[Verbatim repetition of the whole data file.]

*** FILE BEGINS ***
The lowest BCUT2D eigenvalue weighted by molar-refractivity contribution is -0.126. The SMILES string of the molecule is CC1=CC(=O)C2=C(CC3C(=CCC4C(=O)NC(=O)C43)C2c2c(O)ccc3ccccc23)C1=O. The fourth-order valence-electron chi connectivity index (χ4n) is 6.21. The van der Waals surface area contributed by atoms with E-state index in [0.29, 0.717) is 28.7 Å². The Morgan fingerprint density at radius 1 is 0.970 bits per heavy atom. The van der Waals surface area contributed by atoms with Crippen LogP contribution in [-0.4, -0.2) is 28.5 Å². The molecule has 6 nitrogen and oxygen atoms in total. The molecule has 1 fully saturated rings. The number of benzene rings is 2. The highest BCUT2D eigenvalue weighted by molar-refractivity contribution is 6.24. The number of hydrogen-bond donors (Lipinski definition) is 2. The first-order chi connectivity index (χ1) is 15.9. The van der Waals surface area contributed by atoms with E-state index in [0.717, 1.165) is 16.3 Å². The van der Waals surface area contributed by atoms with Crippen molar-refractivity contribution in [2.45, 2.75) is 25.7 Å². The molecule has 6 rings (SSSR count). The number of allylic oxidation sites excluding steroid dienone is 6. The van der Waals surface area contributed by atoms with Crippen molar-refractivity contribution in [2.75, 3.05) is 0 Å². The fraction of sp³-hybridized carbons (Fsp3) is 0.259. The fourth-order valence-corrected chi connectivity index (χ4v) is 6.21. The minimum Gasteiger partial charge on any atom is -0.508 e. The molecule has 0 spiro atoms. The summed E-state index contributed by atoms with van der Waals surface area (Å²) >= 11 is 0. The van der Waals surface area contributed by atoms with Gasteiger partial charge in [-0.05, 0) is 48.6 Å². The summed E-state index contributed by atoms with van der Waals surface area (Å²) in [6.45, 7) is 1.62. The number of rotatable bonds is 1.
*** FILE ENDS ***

The lowest BCUT2D eigenvalue weighted by molar-refractivity contribution is -0.126. The SMILES string of the molecule is CC1=CC(=O)C2=C(CC3C(=CCC4C(=O)NC(=O)C43)C2c2c(O)ccc3ccccc23)C1=O. The fourth-order valence-electron chi connectivity index (χ4n) is 6.21. The van der Waals surface area contributed by atoms with E-state index in [0.29, 0.717) is 28.7 Å². The Morgan fingerprint density at radius 1 is 0.970 bits per heavy atom. The van der Waals surface area contributed by atoms with Crippen LogP contribution in [-0.4, -0.2) is 28.5 Å². The molecule has 6 nitrogen and oxygen atoms in total. The molecule has 1 fully saturated rings. The number of benzene rings is 2. The highest BCUT2D eigenvalue weighted by molar-refractivity contribution is 6.24. The number of hydrogen-bond donors (Lipinski definition) is 2. The first-order chi connectivity index (χ1) is 15.9. The van der Waals surface area contributed by atoms with E-state index in [0.717, 1.165) is 16.3 Å². The van der Waals surface area contributed by atoms with Crippen molar-refractivity contribution in [2.45, 2.75) is 25.7 Å². The molecule has 6 rings (SSSR count). The number of allylic oxidation sites excluding steroid dienone is 6. The van der Waals surface area contributed by atoms with Crippen molar-refractivity contribution in [2.75, 3.05) is 0 Å². The fraction of sp³-hybridized carbons (Fsp3) is 0.259. The fourth-order valence-corrected chi connectivity index (χ4v) is 6.21. The minimum Gasteiger partial charge on any atom is -0.508 e. The molecule has 0 spiro atoms. The summed E-state index contributed by atoms with van der Waals surface area (Å²) >= 11 is 0. The van der Waals surface area contributed by atoms with Gasteiger partial charge in [-0.05, 0) is 48.6 Å². The summed E-state index contributed by atoms with van der Waals surface area (Å²) in [6.45, 7) is 1.62. The number of rotatable bonds is 1.